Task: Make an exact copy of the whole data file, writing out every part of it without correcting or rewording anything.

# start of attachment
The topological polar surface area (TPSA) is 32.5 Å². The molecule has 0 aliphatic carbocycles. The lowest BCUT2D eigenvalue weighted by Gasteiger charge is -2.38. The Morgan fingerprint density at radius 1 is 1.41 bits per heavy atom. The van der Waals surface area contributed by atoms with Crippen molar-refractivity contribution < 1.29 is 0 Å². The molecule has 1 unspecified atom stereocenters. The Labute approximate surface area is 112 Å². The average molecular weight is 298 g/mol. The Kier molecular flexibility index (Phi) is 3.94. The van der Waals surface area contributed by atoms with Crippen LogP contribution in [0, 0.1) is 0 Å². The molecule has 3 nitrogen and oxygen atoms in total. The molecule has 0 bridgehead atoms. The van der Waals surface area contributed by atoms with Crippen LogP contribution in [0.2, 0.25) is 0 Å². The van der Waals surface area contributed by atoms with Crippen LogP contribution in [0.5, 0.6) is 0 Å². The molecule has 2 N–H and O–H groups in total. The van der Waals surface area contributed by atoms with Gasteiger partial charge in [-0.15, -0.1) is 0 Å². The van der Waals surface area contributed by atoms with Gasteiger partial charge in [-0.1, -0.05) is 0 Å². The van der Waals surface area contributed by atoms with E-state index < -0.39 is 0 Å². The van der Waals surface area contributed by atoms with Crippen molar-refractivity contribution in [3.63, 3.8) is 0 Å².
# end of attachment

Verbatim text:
The topological polar surface area (TPSA) is 32.5 Å². The molecule has 0 aliphatic carbocycles. The lowest BCUT2D eigenvalue weighted by Gasteiger charge is -2.38. The Morgan fingerprint density at radius 1 is 1.41 bits per heavy atom. The van der Waals surface area contributed by atoms with Crippen molar-refractivity contribution < 1.29 is 0 Å². The molecule has 1 unspecified atom stereocenters. The Labute approximate surface area is 112 Å². The average molecular weight is 298 g/mol. The Kier molecular flexibility index (Phi) is 3.94. The van der Waals surface area contributed by atoms with Crippen LogP contribution in [0, 0.1) is 0 Å². The molecule has 3 nitrogen and oxygen atoms in total. The molecule has 0 bridgehead atoms. The van der Waals surface area contributed by atoms with Crippen LogP contribution in [0.2, 0.25) is 0 Å². The van der Waals surface area contributed by atoms with Crippen LogP contribution in [0.5, 0.6) is 0 Å². The molecule has 2 N–H and O–H groups in total. The van der Waals surface area contributed by atoms with Gasteiger partial charge in [-0.15, -0.1) is 0 Å². The van der Waals surface area contributed by atoms with Gasteiger partial charge in [-0.1, -0.05) is 0 Å². The van der Waals surface area contributed by atoms with E-state index < -0.39 is 0 Å². The van der Waals surface area contributed by atoms with Crippen molar-refractivity contribution in [3.63, 3.8) is 0 Å².